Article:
16. On 31 May 1995 the Lyons Court of Appeal partly allowed the applicant's appeal, ordering him to pay DIN the sum of FRF 90,371.26 with interest at the contractual rate from 19 February 1992 plus FRF 3,000 by way of statutory compensation. It held that the applicant had not established any fault on the part of the bank such as would warrant an order for damages.
17. The applicant appealed to the Court of Cassation on 18 September 1995. He lodged written submissions containing three grounds of appeal on 18 January 1996. In particular, he argued that DIN had acted unfairly since, although he had paid off FRF 10,000 in November 1991 and had undertaken to pay the balance of the loan by the end of the year, DIN had nonetheless seized the vehicle he had purchased with the aid of the loan and had it sold at a derisory price. The applicant consequently asked the Court of Cassation to rule that the Court of Appeal had given insufficient reasons for its decision, in that it had failed to explain why it had rejected his ground of appeal based on the financial institution's liability for making his situation worse by not selling the car at its true value when the proceeds of sale would have been more than ample to cover the balance of the loan.
18. On 16 February 1996 DIN applied for the appeal to the Court of Cassation to be struck out of the list pursuant to Article 1009-1 of the New Code of Civil Procedure, as the applicant had failed to comply with the Court of Appeal's judgment.
19. The applicant lodged submissions in which he explained that he was not in a position to pay any of the amount claimed as he was unemployed, his only income since 1 January 1995 being minimum welfare benefit of FRF 3,569 monthly. Furthermore, he was two years in arrears with his rent. He lodged additional submissions informing the court that he had made an application for legal aid on 14 March 1996.
20. By an order of 16 April 1996 following a hearing on 27 February 1996 the delegate of the President of the Court of Cassation made an order for the case to be removed from the list, holding:
“An order for 'removal from the list', which under this provision [Article 1009-1] may be made against a judgment debtor who appeals to the Court of Cassation, does not constitute a penalty for failure to exercise diligence or as a result of any inadmissibility.
It is an administrative and regulatory measure intended to remind parties that an appeal to the Court of Cassation is an extraordinary remedy and to enable beneficiaries of enforceable judicial decisions to enjoy the prerogatives afforded them by the judges of the courts below in full, all in accordance with the fundamental rules of the administration of justice.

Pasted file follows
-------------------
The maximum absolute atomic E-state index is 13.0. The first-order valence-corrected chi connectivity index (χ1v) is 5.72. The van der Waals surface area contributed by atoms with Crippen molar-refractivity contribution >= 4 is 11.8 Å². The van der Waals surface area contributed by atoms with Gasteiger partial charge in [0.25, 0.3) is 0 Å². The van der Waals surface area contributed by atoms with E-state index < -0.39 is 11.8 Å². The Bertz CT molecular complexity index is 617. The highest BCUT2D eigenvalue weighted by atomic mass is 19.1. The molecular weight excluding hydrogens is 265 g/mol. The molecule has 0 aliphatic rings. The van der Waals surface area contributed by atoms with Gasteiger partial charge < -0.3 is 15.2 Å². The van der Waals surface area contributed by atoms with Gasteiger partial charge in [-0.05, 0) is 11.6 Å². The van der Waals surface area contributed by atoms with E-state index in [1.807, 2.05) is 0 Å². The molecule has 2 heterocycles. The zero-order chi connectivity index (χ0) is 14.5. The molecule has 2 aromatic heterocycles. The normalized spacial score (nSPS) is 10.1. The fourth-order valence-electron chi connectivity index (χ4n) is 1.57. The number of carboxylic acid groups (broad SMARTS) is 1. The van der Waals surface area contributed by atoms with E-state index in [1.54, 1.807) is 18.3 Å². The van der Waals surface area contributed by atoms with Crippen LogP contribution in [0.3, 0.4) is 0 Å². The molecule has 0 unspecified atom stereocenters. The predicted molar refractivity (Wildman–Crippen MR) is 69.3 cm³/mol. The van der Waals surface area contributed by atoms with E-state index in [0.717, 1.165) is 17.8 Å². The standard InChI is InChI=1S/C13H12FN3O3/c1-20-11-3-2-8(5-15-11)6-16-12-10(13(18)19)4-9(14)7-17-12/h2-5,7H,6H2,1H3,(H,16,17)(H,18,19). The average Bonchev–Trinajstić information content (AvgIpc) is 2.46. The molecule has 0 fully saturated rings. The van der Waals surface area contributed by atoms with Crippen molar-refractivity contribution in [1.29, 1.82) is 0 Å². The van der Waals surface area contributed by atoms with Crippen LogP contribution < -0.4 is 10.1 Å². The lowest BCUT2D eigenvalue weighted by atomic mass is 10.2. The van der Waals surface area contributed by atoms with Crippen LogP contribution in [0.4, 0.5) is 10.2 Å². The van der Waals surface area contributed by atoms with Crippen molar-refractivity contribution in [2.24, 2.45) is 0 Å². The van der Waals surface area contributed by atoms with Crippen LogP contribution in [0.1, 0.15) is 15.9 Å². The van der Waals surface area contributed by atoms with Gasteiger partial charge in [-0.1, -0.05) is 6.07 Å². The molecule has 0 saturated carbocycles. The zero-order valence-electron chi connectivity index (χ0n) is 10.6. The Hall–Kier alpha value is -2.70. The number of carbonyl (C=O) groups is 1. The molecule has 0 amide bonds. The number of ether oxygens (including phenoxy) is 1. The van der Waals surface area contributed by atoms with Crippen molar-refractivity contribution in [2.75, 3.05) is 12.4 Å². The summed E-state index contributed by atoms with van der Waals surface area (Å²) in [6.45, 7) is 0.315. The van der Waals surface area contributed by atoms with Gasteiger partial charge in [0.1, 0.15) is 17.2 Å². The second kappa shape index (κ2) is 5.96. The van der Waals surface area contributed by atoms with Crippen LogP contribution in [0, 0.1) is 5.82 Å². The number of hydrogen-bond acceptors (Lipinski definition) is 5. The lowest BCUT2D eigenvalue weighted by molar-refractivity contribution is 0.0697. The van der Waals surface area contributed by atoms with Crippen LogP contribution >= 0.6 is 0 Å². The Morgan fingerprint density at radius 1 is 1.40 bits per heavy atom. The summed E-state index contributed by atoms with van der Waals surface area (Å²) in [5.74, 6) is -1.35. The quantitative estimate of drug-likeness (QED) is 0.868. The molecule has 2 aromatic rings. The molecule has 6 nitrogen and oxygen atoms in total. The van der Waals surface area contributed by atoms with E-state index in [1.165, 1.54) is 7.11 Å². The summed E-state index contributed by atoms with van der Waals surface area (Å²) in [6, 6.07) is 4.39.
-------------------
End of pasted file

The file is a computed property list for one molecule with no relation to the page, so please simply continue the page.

An application may be made for such an order, which is provisional only and preserves all rights, remedies and grounds of appeal, as soon as the notice of appeal bringing the case before the Court of Cassation has been lodged with the registry of that court, without the applicant's having to wait until the time allowed to the appellant and the respondent for lodging their written submissions has expired.
In the instant case, Guido Annoni di Gussola has failed to show that he has taken any steps apt to demonstrate his intention to comply with the decision of the court below and has not pleaded any personal circumstances that give rise to a danger or presumption that compliance will entail manifestly unreasonable consequences.
In those circumstances, the appeal must be removed from the Court of Cassation's list...”
21. With contractual interest, the sum owed by the applicant at that time came to more than FRF 150,000.
22. On 15 March 1998 the applicant and his family were evicted from their home after failing to pay their rent for two years.
23. On 1 April 1998 the applicant began to receive a monthly retirement pension of FRF 2,480.65.
24. By an order of 25 November 1998 the delegate of the President of the Court of Cassation noted that the appeal had lapsed, no steps having been taken to prosecute it in the two years since the order removing it from the list had been made.
B. The case of Ms Desbordes and Mr Omer
25. After a loan offer was accepted on 13 October 1990, a finance company, SOVAC, granted Ms Desbordes a credit facility in the sum of FRF 85,000, with interest at 20.90%, for the purchase of a vehicle. Mr Omer, her husband, acted as guarantor.
26. The first nineteen monthly instalments – a total of FRF 45,760.36 – were repaid. The applicants were unable to pay the subsequent monthly instalments, as Mr Omer lost his job.